Liberals working at Harvard University, who extolled the virtues of a government-run, taxpayer-supported health care system, are now reaping the harvest. And they don’t like it. Being required by law to obtain health insurance and also deal with higher premiums and decreased benefits associated with “affordable” care isn’t so cool after all.
— Craig Colgan (@ccwriter) January 5, 2015
From the New York Times:
For years, Harvard’s experts on health economics and policy have advised presidents and Congress on how to provide health benefits to the nation at a reasonable cost. But those remedies will now be applied to the Harvard faculty, and the professors are in an uproar.
Members of the Faculty of Arts and Sciences, the heart of the 378-year-old university, voted overwhelmingly in November to oppose changes that would require them and thousands of other Harvard employees to pay more for health care. The university says the increases are in part a result of the Obama administration’s Affordable Care Act, which many Harvard professors championed.
Irony, thy name is liberalism.
— Joel Pollak (@joelpollak) January 5, 2015
The faculty vote against the rising costs of their plans came too late. Obamacare descends, and costs will rise. Harvard, like every other institution with employees, must bear the burden of a growing and intrusive central government. Some people either ignore or don’t realize that what politicians do eventually will impact their day-to-day lives. It might seem wonderful on paper to support so-called health care reform, but at the end of the day, somebody gets the bill.
Harvard professor Mary D. Lewis said the changes to the school’s health benefits program amounted to a pay cut that “will be timed to come at precisely the moment when you are sick, stressed or facing the challenges of being a new parent.”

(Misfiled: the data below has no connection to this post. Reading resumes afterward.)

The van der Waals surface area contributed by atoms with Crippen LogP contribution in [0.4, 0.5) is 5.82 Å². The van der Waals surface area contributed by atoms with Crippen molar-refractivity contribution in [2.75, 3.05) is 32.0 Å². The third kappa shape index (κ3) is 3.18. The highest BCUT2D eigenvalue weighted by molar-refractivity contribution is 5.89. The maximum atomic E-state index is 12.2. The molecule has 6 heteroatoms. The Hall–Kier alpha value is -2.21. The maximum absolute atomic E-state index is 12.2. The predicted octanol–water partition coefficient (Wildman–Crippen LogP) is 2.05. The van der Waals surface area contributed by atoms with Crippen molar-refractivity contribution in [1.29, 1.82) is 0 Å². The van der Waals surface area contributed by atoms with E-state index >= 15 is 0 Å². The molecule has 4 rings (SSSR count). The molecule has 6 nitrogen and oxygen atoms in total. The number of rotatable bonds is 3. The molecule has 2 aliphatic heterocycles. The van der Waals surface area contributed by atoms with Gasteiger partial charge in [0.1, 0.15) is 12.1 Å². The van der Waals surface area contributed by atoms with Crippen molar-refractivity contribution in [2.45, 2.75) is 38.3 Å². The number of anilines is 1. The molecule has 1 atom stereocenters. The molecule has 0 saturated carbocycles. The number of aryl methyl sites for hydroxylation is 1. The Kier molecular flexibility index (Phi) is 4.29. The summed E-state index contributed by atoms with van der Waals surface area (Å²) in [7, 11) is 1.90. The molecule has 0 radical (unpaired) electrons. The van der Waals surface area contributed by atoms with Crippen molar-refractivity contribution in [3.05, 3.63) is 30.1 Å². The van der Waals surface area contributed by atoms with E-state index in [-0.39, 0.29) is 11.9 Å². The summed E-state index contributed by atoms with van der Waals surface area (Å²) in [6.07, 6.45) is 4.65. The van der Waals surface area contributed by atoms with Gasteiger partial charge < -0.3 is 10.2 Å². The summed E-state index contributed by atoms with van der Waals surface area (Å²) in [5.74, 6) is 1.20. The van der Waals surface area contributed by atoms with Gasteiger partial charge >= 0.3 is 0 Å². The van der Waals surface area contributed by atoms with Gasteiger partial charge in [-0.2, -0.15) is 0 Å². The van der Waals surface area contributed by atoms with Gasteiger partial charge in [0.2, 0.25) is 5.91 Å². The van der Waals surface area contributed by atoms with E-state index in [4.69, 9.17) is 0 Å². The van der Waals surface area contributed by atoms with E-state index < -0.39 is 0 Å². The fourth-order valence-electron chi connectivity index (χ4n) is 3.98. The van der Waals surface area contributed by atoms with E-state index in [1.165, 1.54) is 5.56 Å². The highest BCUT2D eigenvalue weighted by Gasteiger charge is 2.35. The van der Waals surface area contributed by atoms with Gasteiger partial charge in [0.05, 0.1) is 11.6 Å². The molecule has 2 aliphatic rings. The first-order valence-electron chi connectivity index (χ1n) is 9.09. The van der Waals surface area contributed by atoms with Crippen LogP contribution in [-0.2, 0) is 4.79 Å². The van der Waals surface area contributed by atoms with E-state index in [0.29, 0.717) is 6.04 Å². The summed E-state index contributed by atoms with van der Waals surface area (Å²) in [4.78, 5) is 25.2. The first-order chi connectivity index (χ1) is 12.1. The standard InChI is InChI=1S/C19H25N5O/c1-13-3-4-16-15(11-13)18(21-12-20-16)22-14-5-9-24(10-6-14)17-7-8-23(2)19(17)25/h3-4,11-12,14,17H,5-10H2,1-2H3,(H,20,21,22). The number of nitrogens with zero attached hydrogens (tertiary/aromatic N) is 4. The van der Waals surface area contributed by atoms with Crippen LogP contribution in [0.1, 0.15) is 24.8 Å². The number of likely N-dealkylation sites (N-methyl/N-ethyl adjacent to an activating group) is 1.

Professor, it’s called consequences. Contrary to what some might believe, the government has no money of its own. It functions on the money we earn — the fruits of our labor.
The university is adopting standard features of most employer-sponsored health plans: Employees will now pay deductibles and a share of the costs, known as coinsurance, for hospitalization, surgery and certain advanced diagnostic tests. The plan has an annual deductible of $250 per individual and $750 for a family. For a doctor’s office visit, the charge is $20. For most other services, patients will pay 10 percent of the cost until they reach the out-of-pocket limit of $1,500 for an individual and $4,500 for a family.
Harvard’s president says the costs of the school’s benefits are growing faster than staff salaries and operating money. The professors are challenging that contention. Regardless, did these “distressed” and anxious liberals think their employer was immune or exempt from the law?
In the future, all health care reforms should be tested on Harvard "experts" before being foisted upon your family. Experimental meds too.
— Dr. Milton Wolf (@miltonwolfmd) January 5, 2015
Harvard’s new plan sounds a lot better than what’s on the exchanges. But still they complain. More bad news for the liberals: it’s going to get worse.